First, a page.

Tuesday, August 18, 2009
Reflections on Eagle's Nest Camp, Session IV 2009
Ah...inspiration, it comes and goes like the wind. I can barely write during the summer. My brain seems to swell and more parts than I would like sweat even in air conditioned places in the Piedmont of North Carolina. But inspiration finds me as it always did after time at Eagle's Nest.
I had not been to Eagle's Nest Camp, as a staff member, in 14 years. That's twice the time of my marriage. It's working on two decades ago. The changes were wonderfully minimal as I knew they would be. The rhododendron smelled of decaying and rotting wood, as only rhodo does, and I miss it already. It's a smell unique to certain places in the Southern Appalachian Mountains and if you never smelt it--sorry. It filled my nostrils in the dampness that was my lodging--Cabin Nine. I had lived in all of the other boys' cabins, but Cabin Nine, and now, I found myself there in the dampest of the damp as counselor and parent to my oldest child, George, age five and three quarters, as he is so quick to clarify by way of a mixed numeral.
Friday, I taught canoeing on the Headwaters of the French Broad River, Rosman, NC, as the middle of three generations of heads of the paddling program. Here I was a "Linney" situated in the middle of a "Waite-Kucera" mother and son teaching team. We had eight campers with us, but I am sure they had no sense that the combined paddling experience of their three instructors was upwards of 75 years and yet no one of these instructors was over the age of 50. All three of us were homegrown, taught first on a lake in the Little River Valley between Brevard and Hendersonville and then each of us sent from the lake to learn among moving waters at the Green, the Tuck, the Nantahala, the Chattooga, and many more rivers in the Southeast and beyond. I had not been in an open canoe in several years, yet the muscle memory was of a skill that will not be soon forgotten as I knew it would not be.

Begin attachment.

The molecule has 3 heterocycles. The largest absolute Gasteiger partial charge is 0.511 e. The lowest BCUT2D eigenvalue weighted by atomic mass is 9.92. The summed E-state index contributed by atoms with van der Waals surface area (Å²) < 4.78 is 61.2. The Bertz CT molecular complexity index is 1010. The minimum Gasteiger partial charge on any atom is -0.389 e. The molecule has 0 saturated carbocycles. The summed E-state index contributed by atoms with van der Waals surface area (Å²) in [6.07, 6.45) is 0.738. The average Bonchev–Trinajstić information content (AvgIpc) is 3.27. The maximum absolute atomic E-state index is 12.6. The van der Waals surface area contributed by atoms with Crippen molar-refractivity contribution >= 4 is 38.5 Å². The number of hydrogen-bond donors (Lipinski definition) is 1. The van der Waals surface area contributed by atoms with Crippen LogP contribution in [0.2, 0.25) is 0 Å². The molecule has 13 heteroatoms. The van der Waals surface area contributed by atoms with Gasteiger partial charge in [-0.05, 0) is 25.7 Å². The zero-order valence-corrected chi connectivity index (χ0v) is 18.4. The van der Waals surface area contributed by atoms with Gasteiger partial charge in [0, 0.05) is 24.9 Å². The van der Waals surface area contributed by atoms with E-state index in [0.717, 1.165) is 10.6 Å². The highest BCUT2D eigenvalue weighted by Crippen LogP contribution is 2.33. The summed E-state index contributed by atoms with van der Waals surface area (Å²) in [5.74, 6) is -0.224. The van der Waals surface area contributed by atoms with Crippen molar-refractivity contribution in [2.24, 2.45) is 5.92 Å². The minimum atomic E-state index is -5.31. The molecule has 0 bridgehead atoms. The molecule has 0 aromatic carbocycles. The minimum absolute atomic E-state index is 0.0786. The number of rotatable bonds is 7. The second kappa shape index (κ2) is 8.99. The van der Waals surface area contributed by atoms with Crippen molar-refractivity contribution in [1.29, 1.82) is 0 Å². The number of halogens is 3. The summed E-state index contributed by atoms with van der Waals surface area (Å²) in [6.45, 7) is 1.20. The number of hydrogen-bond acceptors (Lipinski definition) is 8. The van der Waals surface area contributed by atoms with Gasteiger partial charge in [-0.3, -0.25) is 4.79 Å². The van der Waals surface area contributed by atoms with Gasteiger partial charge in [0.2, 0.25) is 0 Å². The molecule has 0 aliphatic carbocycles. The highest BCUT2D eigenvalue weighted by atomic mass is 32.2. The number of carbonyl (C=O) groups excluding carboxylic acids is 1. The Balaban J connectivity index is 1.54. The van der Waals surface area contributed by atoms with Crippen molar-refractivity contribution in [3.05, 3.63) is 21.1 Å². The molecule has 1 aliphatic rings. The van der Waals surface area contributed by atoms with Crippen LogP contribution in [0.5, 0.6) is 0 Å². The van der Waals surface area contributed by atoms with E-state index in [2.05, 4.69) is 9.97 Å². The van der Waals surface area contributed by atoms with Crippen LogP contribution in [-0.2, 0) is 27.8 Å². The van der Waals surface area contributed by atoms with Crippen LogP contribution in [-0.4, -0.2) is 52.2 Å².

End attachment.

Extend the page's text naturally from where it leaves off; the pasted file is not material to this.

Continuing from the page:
Throughout the week, on that same lake, "Love," I taught my son the first skills necessary to becoming a whitewater paddler. "Love" is the third pond as it is known in the trifecta of first "Faith" and then "Hope," as they were dug out years ago from the direction of Indian Village towards Hart and Everett Roads and the Little River. It is in the waters of the Little River where the waters of these lakes find rest until they move down toward the French Broad which flows and flows until finally the Atlantic, no, the Mississippi, because the French Broad is so old it cuts through the Continental Divide and flows West all the way to the Mississippi and the Gulf of Mexico. This is a sign of a river so old that it carved out the land before the mountains rose. My son learned a little of the Draw, and Pry, the Forward and the Reverse strokes, but will he come to know where the rivers meet? They meet in the hearts of those who love them. Those who think that water is a place where peace can overcome violence. Where dreams come true. Where skills are learned and harnessed. Where artistic motions can move bodies which move ancient shaped crafts across lakes and streams and ponds and rivers.
I love Eagle's Nest Camp. I hope I get to return their soon.
P.S. If you do not know David Whyte, and his book of poems, "Where Many Rivers Meet," try it.
*Photos by Cain Cox.